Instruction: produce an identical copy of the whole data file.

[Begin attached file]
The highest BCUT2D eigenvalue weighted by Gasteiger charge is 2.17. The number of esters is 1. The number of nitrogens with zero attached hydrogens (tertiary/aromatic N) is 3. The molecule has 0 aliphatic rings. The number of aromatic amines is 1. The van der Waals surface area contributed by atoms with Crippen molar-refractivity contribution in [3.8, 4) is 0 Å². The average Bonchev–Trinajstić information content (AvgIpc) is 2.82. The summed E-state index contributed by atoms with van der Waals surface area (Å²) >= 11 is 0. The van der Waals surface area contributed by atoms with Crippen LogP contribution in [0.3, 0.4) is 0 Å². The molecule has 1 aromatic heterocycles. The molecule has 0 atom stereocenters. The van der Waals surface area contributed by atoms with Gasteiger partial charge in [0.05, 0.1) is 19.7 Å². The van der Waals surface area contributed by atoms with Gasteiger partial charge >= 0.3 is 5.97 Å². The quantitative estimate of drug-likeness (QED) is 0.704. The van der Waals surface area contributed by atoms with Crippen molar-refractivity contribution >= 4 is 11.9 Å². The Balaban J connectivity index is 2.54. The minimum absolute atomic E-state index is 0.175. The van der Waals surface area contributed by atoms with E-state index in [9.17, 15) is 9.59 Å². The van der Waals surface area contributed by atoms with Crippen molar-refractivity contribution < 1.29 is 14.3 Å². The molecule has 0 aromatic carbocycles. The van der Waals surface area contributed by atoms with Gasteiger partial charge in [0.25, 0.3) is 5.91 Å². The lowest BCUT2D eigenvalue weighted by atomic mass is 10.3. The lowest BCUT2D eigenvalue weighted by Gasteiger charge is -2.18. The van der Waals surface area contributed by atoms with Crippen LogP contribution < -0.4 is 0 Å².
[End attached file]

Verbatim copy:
The highest BCUT2D eigenvalue weighted by Gasteiger charge is 2.17. The number of esters is 1. The number of nitrogens with zero attached hydrogens (tertiary/aromatic N) is 3. The molecule has 0 aliphatic rings. The number of aromatic amines is 1. The van der Waals surface area contributed by atoms with Crippen molar-refractivity contribution in [3.8, 4) is 0 Å². The average Bonchev–Trinajstić information content (AvgIpc) is 2.82. The summed E-state index contributed by atoms with van der Waals surface area (Å²) >= 11 is 0. The van der Waals surface area contributed by atoms with Crippen LogP contribution in [0.3, 0.4) is 0 Å². The molecule has 1 aromatic heterocycles. The molecule has 0 atom stereocenters. The van der Waals surface area contributed by atoms with Gasteiger partial charge in [0.05, 0.1) is 19.7 Å². The van der Waals surface area contributed by atoms with Gasteiger partial charge >= 0.3 is 5.97 Å². The quantitative estimate of drug-likeness (QED) is 0.704. The van der Waals surface area contributed by atoms with Crippen molar-refractivity contribution >= 4 is 11.9 Å². The Balaban J connectivity index is 2.54. The minimum absolute atomic E-state index is 0.175. The van der Waals surface area contributed by atoms with E-state index in [9.17, 15) is 9.59 Å². The van der Waals surface area contributed by atoms with Crippen molar-refractivity contribution < 1.29 is 14.3 Å². The molecule has 0 aromatic carbocycles. The van der Waals surface area contributed by atoms with Gasteiger partial charge in [0.25, 0.3) is 5.91 Å². The lowest BCUT2D eigenvalue weighted by atomic mass is 10.3. The lowest BCUT2D eigenvalue weighted by Gasteiger charge is -2.18. The van der Waals surface area contributed by atoms with Crippen LogP contribution < -0.4 is 0 Å².